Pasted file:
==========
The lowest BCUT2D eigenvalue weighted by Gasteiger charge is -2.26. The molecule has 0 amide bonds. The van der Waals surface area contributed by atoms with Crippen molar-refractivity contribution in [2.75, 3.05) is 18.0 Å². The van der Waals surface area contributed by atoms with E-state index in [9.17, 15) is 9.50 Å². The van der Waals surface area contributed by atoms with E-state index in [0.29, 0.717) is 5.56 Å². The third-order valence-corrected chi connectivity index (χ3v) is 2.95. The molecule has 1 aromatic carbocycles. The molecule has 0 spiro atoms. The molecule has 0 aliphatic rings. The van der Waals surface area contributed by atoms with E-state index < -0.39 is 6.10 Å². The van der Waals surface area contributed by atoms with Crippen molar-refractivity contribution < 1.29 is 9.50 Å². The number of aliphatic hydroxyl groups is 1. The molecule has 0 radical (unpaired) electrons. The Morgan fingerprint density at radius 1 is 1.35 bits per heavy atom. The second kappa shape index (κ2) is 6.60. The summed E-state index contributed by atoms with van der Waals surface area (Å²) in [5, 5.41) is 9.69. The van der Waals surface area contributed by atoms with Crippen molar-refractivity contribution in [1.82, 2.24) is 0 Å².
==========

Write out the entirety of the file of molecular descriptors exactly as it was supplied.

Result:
The lowest BCUT2D eigenvalue weighted by Gasteiger charge is -2.26. The molecule has 0 amide bonds. The van der Waals surface area contributed by atoms with Crippen molar-refractivity contribution in [2.75, 3.05) is 18.0 Å². The van der Waals surface area contributed by atoms with E-state index in [9.17, 15) is 9.50 Å². The van der Waals surface area contributed by atoms with E-state index in [0.29, 0.717) is 5.56 Å². The third-order valence-corrected chi connectivity index (χ3v) is 2.95. The molecule has 1 aromatic carbocycles. The molecule has 0 spiro atoms. The molecule has 0 aliphatic rings. The van der Waals surface area contributed by atoms with E-state index < -0.39 is 6.10 Å². The van der Waals surface area contributed by atoms with Crippen molar-refractivity contribution < 1.29 is 9.50 Å². The number of aliphatic hydroxyl groups is 1. The molecule has 0 radical (unpaired) electrons. The Morgan fingerprint density at radius 1 is 1.35 bits per heavy atom. The second kappa shape index (κ2) is 6.60. The summed E-state index contributed by atoms with van der Waals surface area (Å²) in [5, 5.41) is 9.69. The van der Waals surface area contributed by atoms with Crippen molar-refractivity contribution in [1.82, 2.24) is 0 Å².